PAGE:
On the opposite side of the menu, lunch dishes include New Orleans’ traditional foods—a seafood platter, red beans and rice, gumbo with chicken and Andouille sausage, and the muffaletta (pronounced moo-fa-LAH-da), an Italian-derived sandwich of focaccia bread stacked with ham, salami, mortadella, provolone, mozzarella and olive salad, toasted open face so the cheese melts a bit, then closed up and served hot. (A whole Muffaletta feeds two people.) A list of sides and salads occupy a half page, while the other half page is devoted to Po-Boys, the quintessential New Orleans lunch.

Traditionally, Po-Boys were the staple meal that the working poor—dock workers in Louisiana, struggling to survive during the depression—could afford. Local bakeries would take a whole loaf of bread, split it in half and fill the whole thing with lunch meats and fried oysters. Seafood was cheap during the depression, and the lack of refrigeration made it necessary to sell it quickly, so fried seafood was one of the cheapest things to buy and that’s how the Po-Boy got its name.

At Parish Café, lunch is served from 11:30 a.m., and Lippincott says, “The Po-Boys always come dressed!” That means they come with the traditional dressing of mayonnaise, lettuce, tomato and dill pickle. You can order your Po-Boy with ham and cheese, roast beef, turkey or fried green tomato in additional to the customary fried shrimp, oysters (Atlantics or Blue Points), catfish or combos. The Po-boy comes in two sizes, regular and king. Regular is generally large enough for two people to share, especially when augmented by a tasty side. The king-sized Po-boy is for the heartiest of appetites.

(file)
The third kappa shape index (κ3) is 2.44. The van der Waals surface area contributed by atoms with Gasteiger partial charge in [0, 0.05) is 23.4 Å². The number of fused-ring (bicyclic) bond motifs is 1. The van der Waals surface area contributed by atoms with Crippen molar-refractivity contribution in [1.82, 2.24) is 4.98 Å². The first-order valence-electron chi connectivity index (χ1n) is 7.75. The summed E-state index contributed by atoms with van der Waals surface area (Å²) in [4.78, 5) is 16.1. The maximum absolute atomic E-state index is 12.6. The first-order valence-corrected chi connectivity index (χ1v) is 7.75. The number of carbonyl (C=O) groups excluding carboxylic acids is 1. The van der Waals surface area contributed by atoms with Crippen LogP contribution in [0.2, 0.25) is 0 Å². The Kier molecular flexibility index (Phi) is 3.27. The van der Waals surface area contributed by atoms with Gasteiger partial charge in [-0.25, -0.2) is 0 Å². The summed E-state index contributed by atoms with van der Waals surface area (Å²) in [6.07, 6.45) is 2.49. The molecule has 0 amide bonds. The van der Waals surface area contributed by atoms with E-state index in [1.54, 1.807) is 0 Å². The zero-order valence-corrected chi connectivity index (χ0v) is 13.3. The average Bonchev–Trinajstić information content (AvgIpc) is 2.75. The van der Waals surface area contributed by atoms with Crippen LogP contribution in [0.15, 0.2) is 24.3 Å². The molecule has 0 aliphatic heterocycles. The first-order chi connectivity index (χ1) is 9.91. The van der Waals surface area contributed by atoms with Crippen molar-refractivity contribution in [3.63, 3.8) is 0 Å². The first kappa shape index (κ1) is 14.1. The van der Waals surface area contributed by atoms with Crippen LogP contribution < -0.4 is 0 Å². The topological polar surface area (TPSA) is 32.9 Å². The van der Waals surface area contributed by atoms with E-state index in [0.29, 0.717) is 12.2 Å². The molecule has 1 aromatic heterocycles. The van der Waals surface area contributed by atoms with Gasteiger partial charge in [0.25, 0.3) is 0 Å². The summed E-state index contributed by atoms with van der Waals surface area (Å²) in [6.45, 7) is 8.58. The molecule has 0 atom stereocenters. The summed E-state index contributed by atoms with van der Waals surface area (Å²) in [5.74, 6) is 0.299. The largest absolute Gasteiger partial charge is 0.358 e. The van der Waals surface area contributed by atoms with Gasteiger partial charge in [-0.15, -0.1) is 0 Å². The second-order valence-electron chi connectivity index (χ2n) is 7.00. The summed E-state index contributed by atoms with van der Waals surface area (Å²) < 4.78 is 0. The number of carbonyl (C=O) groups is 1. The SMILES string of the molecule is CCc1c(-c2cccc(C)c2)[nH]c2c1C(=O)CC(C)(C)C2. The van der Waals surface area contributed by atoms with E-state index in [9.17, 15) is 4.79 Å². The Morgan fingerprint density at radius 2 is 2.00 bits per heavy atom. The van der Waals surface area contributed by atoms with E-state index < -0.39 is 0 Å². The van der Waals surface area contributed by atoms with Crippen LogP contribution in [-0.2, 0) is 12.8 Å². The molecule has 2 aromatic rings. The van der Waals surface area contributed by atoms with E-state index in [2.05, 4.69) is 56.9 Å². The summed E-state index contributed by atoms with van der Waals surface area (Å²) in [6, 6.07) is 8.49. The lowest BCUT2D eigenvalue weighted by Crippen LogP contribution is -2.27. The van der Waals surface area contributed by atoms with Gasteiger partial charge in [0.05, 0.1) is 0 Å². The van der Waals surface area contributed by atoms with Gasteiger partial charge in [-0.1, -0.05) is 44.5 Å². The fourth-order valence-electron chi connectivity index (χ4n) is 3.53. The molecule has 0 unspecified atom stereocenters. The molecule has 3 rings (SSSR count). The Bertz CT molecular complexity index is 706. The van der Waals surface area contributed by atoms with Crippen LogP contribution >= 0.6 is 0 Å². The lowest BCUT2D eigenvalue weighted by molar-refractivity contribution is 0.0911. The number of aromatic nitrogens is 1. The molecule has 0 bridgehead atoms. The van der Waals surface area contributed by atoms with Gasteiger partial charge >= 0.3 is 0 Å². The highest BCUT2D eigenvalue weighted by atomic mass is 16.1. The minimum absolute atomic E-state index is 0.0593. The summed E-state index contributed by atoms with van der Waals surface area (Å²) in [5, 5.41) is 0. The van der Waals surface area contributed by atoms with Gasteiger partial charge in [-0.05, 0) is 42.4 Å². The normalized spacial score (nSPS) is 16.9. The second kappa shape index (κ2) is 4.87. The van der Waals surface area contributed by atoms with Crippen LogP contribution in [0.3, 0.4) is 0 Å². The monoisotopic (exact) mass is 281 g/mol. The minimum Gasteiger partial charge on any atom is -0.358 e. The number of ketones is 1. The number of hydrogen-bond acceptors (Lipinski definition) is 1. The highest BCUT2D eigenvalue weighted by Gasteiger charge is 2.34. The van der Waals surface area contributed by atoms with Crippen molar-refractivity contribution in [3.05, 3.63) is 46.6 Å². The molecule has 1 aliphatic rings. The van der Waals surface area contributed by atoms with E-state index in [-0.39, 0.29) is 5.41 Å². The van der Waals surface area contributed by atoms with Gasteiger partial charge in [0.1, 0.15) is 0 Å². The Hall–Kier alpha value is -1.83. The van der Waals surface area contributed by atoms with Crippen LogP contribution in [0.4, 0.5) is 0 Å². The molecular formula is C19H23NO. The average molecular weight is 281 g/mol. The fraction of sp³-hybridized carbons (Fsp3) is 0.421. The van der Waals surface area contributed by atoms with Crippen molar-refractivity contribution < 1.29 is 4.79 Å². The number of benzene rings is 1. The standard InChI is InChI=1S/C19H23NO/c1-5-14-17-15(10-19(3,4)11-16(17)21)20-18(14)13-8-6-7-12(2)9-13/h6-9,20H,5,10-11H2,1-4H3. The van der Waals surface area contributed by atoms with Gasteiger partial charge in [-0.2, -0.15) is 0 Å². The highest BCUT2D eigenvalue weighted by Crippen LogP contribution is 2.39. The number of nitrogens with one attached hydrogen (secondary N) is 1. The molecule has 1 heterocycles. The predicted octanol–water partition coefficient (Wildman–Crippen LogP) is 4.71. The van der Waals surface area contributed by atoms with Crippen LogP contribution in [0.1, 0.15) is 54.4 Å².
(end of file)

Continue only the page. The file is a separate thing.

The menu includes New Orleans traditional dishes like gumbo, red beans and rice, and shrimp remoulade, but fried food dominates the lunch menu, and the oysters, delivered fresh every day, are always served shucked and fried. They appear in the Po-Boy, the Fried Oyster Salad (with bleu cheese, bacon and spinach) and on a frequent special, Oysters Bon Ton. This dish—with toast from Costeaux French bread, oysters seasoned with the Holy Trinity (green pepper, celery onion sautéed with white wine and crawfish tails) and topped with a house-made Hollandaise sauce—“is amazing,” guarantees Lippincott. He assured me that everything at The Parish is made to order, “from scratch,” including French fries that are cut from Kennebec potatoes, “which are really starchy, making them ideal for frying extra crispy.”

Parish Café has a down-to-earth and comfortable vibe. The staff is warm and welcoming, and Lippincott, himself the father of three children, ages 12, 9, and 6, makes sure that all ages are welcome. “We’re here for anybody. We have a kids’ breakfast for six bucks. The kids can run around and be loud, and dogs are welcome on the porch.”

Lippincott is happy to be a part of the Healdsburg restaurant community. “There’s a closeness. Everybody’s got each other’s back.” He’s also ready to look ahead toward opening a second restaurant. “My mind’s always working on the next thing. I would love to expand to another place in Sonoma County. Santa Rosa is the next logical place.” And he’ll be sticking to his traditional New Orleans cuisine. “You have to give the customers what they want, but still stay true to your goals. You can’t please everybody, and I’m okay with that.” SD